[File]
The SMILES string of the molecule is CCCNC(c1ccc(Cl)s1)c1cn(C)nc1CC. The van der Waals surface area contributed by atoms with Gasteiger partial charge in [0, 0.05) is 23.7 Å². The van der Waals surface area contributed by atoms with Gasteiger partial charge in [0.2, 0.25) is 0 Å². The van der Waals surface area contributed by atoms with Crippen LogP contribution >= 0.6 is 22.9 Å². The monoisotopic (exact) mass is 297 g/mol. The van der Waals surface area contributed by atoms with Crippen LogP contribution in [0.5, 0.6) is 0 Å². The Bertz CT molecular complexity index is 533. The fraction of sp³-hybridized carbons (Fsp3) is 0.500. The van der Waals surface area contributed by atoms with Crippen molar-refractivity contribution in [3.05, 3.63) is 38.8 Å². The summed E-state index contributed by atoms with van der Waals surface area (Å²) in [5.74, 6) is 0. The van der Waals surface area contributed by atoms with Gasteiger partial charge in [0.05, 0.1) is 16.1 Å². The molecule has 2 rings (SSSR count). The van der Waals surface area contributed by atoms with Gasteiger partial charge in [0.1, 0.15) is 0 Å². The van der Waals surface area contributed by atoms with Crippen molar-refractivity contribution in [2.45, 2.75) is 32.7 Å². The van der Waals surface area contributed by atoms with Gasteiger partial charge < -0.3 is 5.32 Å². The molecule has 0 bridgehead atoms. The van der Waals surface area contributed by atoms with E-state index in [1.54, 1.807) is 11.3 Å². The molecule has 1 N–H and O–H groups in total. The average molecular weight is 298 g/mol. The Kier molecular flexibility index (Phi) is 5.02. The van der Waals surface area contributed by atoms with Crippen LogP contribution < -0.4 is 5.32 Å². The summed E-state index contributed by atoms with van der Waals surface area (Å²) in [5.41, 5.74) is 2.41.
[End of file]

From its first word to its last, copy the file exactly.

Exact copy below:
The SMILES string of the molecule is CCCNC(c1ccc(Cl)s1)c1cn(C)nc1CC. The van der Waals surface area contributed by atoms with Gasteiger partial charge in [0, 0.05) is 23.7 Å². The van der Waals surface area contributed by atoms with Gasteiger partial charge in [0.2, 0.25) is 0 Å². The van der Waals surface area contributed by atoms with Crippen LogP contribution >= 0.6 is 22.9 Å². The monoisotopic (exact) mass is 297 g/mol. The van der Waals surface area contributed by atoms with Crippen LogP contribution in [0.5, 0.6) is 0 Å². The Bertz CT molecular complexity index is 533. The fraction of sp³-hybridized carbons (Fsp3) is 0.500. The van der Waals surface area contributed by atoms with Crippen molar-refractivity contribution in [3.05, 3.63) is 38.8 Å². The summed E-state index contributed by atoms with van der Waals surface area (Å²) in [5.74, 6) is 0. The van der Waals surface area contributed by atoms with Gasteiger partial charge in [0.05, 0.1) is 16.1 Å². The molecule has 2 rings (SSSR count). The van der Waals surface area contributed by atoms with Gasteiger partial charge in [0.1, 0.15) is 0 Å². The van der Waals surface area contributed by atoms with Crippen molar-refractivity contribution in [2.45, 2.75) is 32.7 Å². The van der Waals surface area contributed by atoms with Gasteiger partial charge < -0.3 is 5.32 Å². The molecule has 0 bridgehead atoms. The van der Waals surface area contributed by atoms with E-state index in [1.54, 1.807) is 11.3 Å². The molecule has 1 N–H and O–H groups in total. The average molecular weight is 298 g/mol. The Kier molecular flexibility index (Phi) is 5.02. The van der Waals surface area contributed by atoms with Crippen LogP contribution < -0.4 is 5.32 Å². The summed E-state index contributed by atoms with van der Waals surface area (Å²) in [5.41, 5.74) is 2.41.